Statistical Significance

I was advising a client on how to collect some qualitative and quantitative research. He wanted to combine all the questions into one survey.  I cautioned him about collecting too many qualitative responses, and suggested that we may want to do two separate studies.

"Won't that take forever?" he asked? I responded that it wouldn't take that long, because we wouldn't need many responses in the qualitative part.  "But that's not statistically significant!" was his reply.  He had the understanding that no matter what type of research you're doing, statistical significance meant that you needed at least 500 respondents.  We then had a good conversation about what statistical significance means.

Statistical significance is a term used to describe the confidence level with which you can use the results of your study to project how the broader population will respond.  For example, if you are doing a quantitative study to find out how many people identify positively with your brand, you may collect 1000 responses recruited to represent proportions of the population.  If 800 of those people identify positively with your brand, you may say with a high degree of confidence that approximately 80% of the population identifies positively with your brand.  There are charts that can tell you exactly what that degree of confidence is, and that is your measure of statistical significance.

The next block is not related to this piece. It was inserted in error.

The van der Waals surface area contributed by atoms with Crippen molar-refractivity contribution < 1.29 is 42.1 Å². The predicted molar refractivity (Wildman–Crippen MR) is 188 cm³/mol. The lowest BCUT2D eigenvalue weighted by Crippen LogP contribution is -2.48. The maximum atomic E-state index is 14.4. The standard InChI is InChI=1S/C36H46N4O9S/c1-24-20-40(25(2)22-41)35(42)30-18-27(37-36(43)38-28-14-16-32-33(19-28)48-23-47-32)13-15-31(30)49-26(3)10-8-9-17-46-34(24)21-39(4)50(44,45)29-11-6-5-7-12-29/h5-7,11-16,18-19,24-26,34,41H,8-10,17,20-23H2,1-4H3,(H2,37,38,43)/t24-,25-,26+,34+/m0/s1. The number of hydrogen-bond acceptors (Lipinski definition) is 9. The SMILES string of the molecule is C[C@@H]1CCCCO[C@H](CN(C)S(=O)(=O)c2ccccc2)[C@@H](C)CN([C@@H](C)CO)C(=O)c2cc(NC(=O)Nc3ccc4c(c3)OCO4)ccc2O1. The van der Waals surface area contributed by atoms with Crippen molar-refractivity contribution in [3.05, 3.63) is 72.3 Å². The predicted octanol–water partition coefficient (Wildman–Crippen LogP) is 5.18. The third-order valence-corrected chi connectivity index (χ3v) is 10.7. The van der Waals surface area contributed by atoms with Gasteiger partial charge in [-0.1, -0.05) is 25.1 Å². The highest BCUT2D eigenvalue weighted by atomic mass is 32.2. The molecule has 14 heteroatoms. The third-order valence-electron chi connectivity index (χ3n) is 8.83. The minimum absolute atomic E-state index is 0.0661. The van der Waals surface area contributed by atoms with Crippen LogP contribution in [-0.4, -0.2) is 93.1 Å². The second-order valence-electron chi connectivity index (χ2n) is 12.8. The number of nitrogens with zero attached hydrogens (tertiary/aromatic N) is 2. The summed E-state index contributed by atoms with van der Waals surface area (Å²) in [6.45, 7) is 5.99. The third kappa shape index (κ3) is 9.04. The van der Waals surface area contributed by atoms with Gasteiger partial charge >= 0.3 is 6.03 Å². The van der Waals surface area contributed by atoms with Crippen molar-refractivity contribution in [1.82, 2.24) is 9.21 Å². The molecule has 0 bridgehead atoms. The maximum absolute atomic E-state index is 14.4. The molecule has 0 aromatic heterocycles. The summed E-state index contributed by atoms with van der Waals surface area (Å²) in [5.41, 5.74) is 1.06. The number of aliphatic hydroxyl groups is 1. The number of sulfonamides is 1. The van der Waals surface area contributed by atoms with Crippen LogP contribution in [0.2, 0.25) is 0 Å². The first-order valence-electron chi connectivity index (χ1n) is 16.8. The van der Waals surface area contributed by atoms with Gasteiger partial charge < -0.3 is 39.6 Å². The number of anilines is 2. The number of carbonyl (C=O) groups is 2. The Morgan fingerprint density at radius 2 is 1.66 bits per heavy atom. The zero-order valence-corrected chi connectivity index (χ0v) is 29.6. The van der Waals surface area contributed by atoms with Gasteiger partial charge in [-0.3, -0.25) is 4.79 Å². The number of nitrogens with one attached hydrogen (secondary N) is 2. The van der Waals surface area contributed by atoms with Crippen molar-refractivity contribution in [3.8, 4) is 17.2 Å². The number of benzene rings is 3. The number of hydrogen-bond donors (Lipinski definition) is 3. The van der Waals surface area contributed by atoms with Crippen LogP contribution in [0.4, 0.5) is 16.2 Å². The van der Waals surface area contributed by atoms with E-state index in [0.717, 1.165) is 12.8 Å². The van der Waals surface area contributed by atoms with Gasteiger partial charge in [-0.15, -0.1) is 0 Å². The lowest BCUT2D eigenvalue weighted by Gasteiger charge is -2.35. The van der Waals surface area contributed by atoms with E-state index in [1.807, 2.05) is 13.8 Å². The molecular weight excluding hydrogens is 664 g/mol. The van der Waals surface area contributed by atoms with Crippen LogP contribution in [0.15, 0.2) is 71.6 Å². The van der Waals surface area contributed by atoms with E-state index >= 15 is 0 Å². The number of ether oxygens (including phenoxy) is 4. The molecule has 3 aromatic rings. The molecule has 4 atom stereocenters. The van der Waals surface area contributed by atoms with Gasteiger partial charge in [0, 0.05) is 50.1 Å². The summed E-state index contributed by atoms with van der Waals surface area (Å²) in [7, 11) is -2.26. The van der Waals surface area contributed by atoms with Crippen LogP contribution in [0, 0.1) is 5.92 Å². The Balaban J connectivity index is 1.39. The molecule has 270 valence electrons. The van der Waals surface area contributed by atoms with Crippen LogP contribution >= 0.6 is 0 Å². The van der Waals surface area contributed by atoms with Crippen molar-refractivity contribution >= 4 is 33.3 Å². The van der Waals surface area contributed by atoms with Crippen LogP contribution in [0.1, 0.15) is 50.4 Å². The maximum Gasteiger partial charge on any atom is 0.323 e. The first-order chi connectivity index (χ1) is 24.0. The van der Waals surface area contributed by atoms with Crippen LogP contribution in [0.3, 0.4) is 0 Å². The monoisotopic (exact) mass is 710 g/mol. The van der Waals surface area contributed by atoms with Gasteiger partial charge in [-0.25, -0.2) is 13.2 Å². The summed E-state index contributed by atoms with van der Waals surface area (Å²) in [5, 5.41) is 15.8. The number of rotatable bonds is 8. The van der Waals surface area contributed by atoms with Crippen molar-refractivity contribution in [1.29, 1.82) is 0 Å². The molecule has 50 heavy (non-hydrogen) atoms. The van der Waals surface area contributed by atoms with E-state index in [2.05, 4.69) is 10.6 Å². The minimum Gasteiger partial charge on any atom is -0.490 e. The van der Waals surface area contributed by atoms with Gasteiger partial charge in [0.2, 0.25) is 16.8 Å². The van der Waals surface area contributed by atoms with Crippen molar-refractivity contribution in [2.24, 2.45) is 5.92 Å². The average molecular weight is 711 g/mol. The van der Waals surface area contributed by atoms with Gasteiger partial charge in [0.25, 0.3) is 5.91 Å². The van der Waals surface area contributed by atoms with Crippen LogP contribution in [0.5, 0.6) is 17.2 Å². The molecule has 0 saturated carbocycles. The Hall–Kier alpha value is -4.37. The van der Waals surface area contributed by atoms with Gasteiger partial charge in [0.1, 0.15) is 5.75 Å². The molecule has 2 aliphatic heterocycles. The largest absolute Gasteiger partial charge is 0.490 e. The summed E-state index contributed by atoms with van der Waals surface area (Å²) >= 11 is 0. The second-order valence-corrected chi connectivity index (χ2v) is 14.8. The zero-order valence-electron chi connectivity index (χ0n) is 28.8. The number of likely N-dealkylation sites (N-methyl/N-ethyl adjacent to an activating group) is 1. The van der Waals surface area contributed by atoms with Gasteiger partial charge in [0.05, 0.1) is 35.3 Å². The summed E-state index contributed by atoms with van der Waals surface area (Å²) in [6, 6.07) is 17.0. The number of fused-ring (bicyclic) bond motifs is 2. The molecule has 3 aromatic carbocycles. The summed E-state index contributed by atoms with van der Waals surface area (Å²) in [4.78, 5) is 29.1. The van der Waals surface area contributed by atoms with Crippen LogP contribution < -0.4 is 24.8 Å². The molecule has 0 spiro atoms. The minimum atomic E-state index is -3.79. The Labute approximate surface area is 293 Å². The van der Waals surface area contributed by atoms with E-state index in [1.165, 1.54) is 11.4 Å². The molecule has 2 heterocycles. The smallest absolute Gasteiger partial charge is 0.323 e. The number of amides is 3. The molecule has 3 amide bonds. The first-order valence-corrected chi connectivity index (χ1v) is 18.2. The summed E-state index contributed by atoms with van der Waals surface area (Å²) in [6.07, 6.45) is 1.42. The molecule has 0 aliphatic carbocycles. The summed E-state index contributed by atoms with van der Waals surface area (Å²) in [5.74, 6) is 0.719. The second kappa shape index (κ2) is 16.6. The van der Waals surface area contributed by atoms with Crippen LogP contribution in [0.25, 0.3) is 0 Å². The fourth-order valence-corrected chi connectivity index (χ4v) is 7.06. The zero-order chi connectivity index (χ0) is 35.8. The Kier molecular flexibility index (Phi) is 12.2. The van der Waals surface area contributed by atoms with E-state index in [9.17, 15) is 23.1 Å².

But let's say that you want to understand the associations with your brand more deeply.  You want to know how it makes people feel.  You can't ask this type of information in a quantitative survey without making some assumptions, so you decide to do some in-depth interviewing to find out how your brand makes consumers feel.  In each interview, you need to have time for a longer conversation about the consumer's values.  Even if you talk to a large group of people, if you don't go deeply enough to get an understanding of their values, your confidence level for understanding what those values are is pretty low.

In following this example through, suppose that in interviews with 10 people who love your brand, we find out that it gives them a greater sense of control than your competitors' brands.  These consumers may not have said this directly, but in 10 interviews, we were able to actively think about what we learned, and draw this conclusion with a high level of confidence. 

Would we project this conclusion onto the population at large?  No.  While we have a high level of confidence that we know the issue, we don't have a high level of confidence that this issue is true for the broader population.  For that we need a quantitative study with a large sample size.

What does the term "statistical significance" mean at your company?  Remember that it is a measure of your level of confidence that you have the right answer.  This will vary based on what you are trying to learn, the size of your total population, and how deep you need to dig for answers.  If you are doing very in-depth qualitative research, remember this:  A large sample size may be less statistically significant, because you won't be confident that you could find the right answer in the first place.